In historic districts composed mainly of homes, the preservation law gives the Historic Preservation Office regulatory power that plays out mostly when a homeowner wants to make alterations or additions. Interior renovations—redoing a kitchen—are not reviewable. The focus is on the appearance of a house’s exterior, especially the front, because that most affects its compatibility with the neighborhood. Any exterior alteration that requires a building permit—an addition, new roof, new windows, porches, railings, steps, and other changes—must be approved by the HPO, with some disputes resolved by the Historic Preservation Review Board. The color of exterior painting is not regulated—a looser standard than in some suburban subdivisions.
About 3,600 permits were requested in DC historic districts during 2007. Two districts accounted for the most—905 on Capitol Hill and 622 in Georgetown—but there also were 294 in the area around U Street, 256 in Dupont Circle, 209 in Mount Pleasant, and 168 in Cleveland Park. About 90 percent were handled administratively, issues worked out over the counter between the Historic Preservation Office staff and homeowners or their architects, with others going to the Historic Preservation Review Board for action. Councilman Jack Evans was one of those who applied in 2006—getting approval to cut a new window into the side of his brick home in Georgetown to ventilate an up stairs bathroom.
The replacement of windows in historic houses is one of the most common sources of contention. A few owners prefer to replace older wood-framed windows with cheaper ones framed with vinyl. The Historic Preservation Office nearly always prohibits this on the grounds that the new windows are historically out of place. In some cases, when owners have forged ahead without a permit, they have been cited by city inspectors, fined, and forced to rip out the new vinyl windows and replace them.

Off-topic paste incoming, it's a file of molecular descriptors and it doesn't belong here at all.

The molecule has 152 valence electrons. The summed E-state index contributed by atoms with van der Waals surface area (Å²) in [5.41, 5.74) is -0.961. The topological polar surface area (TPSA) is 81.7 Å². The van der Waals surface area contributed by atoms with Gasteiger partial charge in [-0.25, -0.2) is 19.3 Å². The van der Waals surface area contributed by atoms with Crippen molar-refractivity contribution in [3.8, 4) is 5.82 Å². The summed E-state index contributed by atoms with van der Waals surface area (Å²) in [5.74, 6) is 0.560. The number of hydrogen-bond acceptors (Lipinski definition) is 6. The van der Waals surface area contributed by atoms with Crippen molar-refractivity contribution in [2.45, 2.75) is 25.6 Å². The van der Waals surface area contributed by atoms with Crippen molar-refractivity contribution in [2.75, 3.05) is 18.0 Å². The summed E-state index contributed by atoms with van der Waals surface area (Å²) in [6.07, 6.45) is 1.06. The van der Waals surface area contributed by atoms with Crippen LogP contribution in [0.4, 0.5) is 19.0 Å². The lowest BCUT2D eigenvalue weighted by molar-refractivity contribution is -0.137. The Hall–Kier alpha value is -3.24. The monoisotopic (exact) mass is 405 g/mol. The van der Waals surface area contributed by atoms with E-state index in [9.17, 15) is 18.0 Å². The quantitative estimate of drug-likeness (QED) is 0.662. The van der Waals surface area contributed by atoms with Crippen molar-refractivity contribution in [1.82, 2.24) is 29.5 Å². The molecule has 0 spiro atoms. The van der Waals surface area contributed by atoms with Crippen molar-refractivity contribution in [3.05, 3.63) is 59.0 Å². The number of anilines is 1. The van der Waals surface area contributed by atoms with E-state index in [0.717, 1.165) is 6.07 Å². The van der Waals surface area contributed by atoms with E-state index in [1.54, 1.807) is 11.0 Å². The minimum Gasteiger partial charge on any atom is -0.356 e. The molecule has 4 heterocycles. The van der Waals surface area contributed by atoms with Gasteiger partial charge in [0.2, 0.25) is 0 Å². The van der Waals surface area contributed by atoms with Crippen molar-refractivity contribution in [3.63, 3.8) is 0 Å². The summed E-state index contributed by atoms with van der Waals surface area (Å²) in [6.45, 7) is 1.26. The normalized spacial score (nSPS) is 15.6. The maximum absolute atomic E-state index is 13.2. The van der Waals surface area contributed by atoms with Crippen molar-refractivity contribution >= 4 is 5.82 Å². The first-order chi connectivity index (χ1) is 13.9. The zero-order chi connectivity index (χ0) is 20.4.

Many of the city’s oldest neighborhoods have carried historic status for years, but others are being added now. The most recent were Washington Heights, an area near the Washington Hilton, in 2006 and Foxhall Village in 2007.
Not every neighborhood with lots of older homes is eager for historic designation—a fact that became obvious last fall in a vote in Chevy Chase DC. While one group of activists pushed for recognition by the city, another group rose in opposition—filling neighborhood lawns with signs both for and against. Those in favor argued that designation would prevent knockdowns of older homes and construction of out-of-scale McMansions. But opponents feared that residents would lose the freedom to alter their homes as they pleased if they became entangled in the historic-preservation bureaucracy, whose rules they considered too arbitrary and vague. The Historic Preservation Review Board has power to create a historic district without a favorable neighborhood vote, but the outcome—363 against to 108 in favor—was enough to kill the idea for now.
Polishing Up Old Treasures
Of the many ways of saving historic buildings, the gold-plated way is to put them through expensive top-to-bottom renovations and restore them to their original use. Hundreds of old Washington houses have enjoyed rebirths, and lots of grand old public places have gotten the full treatment over the past generation. Just a few: the Washington Monument, the Smithsonian Castle, the Warner Theatre, the Pension Building, the main building of the Library of Congress, the National Archives, the US Botanical Garden, the Mayflower Hotel, Ford’s Theatre, Treasury, the Eisenhower Executive Office Building, the Mellon Auditorium, the Hay-Adams, the Pentagon, National Theatre, the Renwick Gallery, the Lincoln Cottage, the Monocacy Aqueduct, the Willard, the Old Patent Office, the Freer Gallery, the District Building.